Q: Why has Duke Energy recently started adding $14 to their bills? This is the first time I have seen this on my bill.
Answer: That is an existing charge that was on your bill previously but is spelled out differently now, according to Jimmy Flythe, a spokesman for Duke Energy in the Carolinas.
“This year, residential and non-residential customers began receiving a new, simplified energy bill,” Flythe said. “We designed it to help customers more easily view and understand their bill and energy usage. We used customer feedback and industry best practices to develop a new bill format designed to create a simple and uncluttered experience. Duke Energy introduced the new bill design to customers in the Carolinas in May.”
The $14 charge you re referring to is “the basic facilities charge, which is a fixed monthly amount not related to your electric usage and covers fixed costs of providing service to your location as well as maintaining customer records, billing and other transactions affecting your account,” Flythe said. “It is an existing monthly charge that has been included in your previous monthly bills and is applicable whether or not electricity is used. This information has been detailed in your bill in response to feedback from customers and regulators.”
The new bill format features a simple two-column layout with billing details on the left and important bill-related messages on the right; the use of color, bold text and icons to emphasize key information such as amount due; concise, jargon-free language and definitions of key terms; usage data (depending on the jurisdiction, this may be a new color line graph or a comparison chart) and more.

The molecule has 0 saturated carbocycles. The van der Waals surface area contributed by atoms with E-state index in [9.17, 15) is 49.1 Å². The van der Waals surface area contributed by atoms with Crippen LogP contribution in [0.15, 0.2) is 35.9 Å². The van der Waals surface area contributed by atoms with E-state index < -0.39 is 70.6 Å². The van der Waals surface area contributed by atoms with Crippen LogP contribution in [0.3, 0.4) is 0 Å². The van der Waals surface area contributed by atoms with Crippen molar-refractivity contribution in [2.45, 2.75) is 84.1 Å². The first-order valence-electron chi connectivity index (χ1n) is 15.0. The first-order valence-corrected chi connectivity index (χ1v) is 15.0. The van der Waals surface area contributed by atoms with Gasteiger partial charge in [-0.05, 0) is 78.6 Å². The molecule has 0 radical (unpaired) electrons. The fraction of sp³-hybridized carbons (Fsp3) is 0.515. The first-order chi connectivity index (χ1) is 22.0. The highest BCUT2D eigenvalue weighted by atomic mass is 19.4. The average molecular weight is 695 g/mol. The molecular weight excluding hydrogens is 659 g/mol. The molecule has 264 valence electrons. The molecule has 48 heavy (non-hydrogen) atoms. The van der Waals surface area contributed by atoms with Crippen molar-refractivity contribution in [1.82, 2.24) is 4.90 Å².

“We informed customers about the bill enhancements through a variety of communication channels, including duke-energy.com, email, bill messages and more,” Flythe said. “Customers also received a sneak peek at a sample bill through a bill insert and an online tutorial. While the bill is not available in Spanish, our interactive tutorial includes Spanish-translated descriptions of the various bill sections.”
Residential customers can read Duke Energy’s frequently asked questions and see the bill tutorial by visiting duke-energy.com/Enhance.
Q: In March I completed a very lengthy 2-part survey for what was identified as the United States Postal Service. They agreed to send me $40 in payment for my participation. I have received nothing from them and there is no answer when I attempt to call them on the number they provided. Was this a scam?
Answer: “The Postal Service routinely conducts customer surveys to collect data about our products and services,” said Philip Bogenberger, a spokesman for the U.S. Postal Service. However, he said, “Those surveys are completely voluntary and the Postal Service does not pay for that information.”
If you think this was a scam, the incident can be reported to the Postal Inspection Service by calling 1-877-876-2455 or making a report online at www.uspis.gov.
Write: Ask SAM, 418 N. Marshall St., Winston-Salem, NC 27101
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